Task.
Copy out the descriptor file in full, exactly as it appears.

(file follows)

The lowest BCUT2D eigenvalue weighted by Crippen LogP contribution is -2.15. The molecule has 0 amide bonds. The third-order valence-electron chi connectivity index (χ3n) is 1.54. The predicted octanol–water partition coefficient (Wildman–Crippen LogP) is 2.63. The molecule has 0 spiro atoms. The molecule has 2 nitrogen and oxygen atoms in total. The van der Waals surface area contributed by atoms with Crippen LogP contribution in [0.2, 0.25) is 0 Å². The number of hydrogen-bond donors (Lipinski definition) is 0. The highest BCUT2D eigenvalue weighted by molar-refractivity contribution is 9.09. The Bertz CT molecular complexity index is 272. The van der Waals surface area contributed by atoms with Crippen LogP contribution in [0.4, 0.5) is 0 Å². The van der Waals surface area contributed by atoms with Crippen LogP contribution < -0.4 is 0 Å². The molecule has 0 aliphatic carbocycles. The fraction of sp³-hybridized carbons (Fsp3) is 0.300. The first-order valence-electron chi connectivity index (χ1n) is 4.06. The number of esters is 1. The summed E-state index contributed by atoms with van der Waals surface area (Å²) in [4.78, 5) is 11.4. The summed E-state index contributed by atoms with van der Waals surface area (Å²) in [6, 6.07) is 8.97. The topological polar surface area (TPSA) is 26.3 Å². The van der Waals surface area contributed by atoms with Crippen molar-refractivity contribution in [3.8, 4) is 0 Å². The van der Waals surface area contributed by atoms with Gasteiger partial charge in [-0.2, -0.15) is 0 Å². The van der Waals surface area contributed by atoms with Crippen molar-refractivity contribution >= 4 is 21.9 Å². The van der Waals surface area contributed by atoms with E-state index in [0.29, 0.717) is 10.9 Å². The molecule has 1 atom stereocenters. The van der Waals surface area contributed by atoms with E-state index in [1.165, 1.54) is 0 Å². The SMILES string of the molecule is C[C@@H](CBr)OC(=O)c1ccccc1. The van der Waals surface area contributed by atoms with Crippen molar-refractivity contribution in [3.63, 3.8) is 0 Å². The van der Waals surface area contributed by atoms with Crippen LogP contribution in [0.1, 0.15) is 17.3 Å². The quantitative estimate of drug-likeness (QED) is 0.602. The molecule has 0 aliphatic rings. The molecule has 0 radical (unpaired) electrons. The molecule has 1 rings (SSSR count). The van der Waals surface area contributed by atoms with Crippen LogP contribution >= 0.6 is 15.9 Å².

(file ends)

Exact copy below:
The lowest BCUT2D eigenvalue weighted by Crippen LogP contribution is -2.15. The molecule has 0 amide bonds. The third-order valence-electron chi connectivity index (χ3n) is 1.54. The predicted octanol–water partition coefficient (Wildman–Crippen LogP) is 2.63. The molecule has 0 spiro atoms. The molecule has 2 nitrogen and oxygen atoms in total. The van der Waals surface area contributed by atoms with Crippen LogP contribution in [0.2, 0.25) is 0 Å². The number of hydrogen-bond donors (Lipinski definition) is 0. The highest BCUT2D eigenvalue weighted by molar-refractivity contribution is 9.09. The Bertz CT molecular complexity index is 272. The van der Waals surface area contributed by atoms with Crippen LogP contribution in [0.4, 0.5) is 0 Å². The van der Waals surface area contributed by atoms with Crippen LogP contribution < -0.4 is 0 Å². The molecule has 0 aliphatic carbocycles. The fraction of sp³-hybridized carbons (Fsp3) is 0.300. The first-order valence-electron chi connectivity index (χ1n) is 4.06. The number of esters is 1. The summed E-state index contributed by atoms with van der Waals surface area (Å²) in [4.78, 5) is 11.4. The summed E-state index contributed by atoms with van der Waals surface area (Å²) in [6, 6.07) is 8.97. The topological polar surface area (TPSA) is 26.3 Å². The van der Waals surface area contributed by atoms with Crippen molar-refractivity contribution in [3.8, 4) is 0 Å². The van der Waals surface area contributed by atoms with Gasteiger partial charge in [-0.2, -0.15) is 0 Å². The van der Waals surface area contributed by atoms with Crippen molar-refractivity contribution >= 4 is 21.9 Å². The van der Waals surface area contributed by atoms with E-state index in [0.29, 0.717) is 10.9 Å². The molecule has 1 atom stereocenters. The van der Waals surface area contributed by atoms with E-state index in [1.165, 1.54) is 0 Å². The SMILES string of the molecule is C[C@@H](CBr)OC(=O)c1ccccc1. The van der Waals surface area contributed by atoms with Crippen molar-refractivity contribution in [3.63, 3.8) is 0 Å². The van der Waals surface area contributed by atoms with Crippen LogP contribution in [0.1, 0.15) is 17.3 Å². The quantitative estimate of drug-likeness (QED) is 0.602. The molecule has 0 aliphatic rings. The molecule has 0 radical (unpaired) electrons. The molecule has 1 rings (SSSR count). The van der Waals surface area contributed by atoms with Crippen LogP contribution >= 0.6 is 15.9 Å².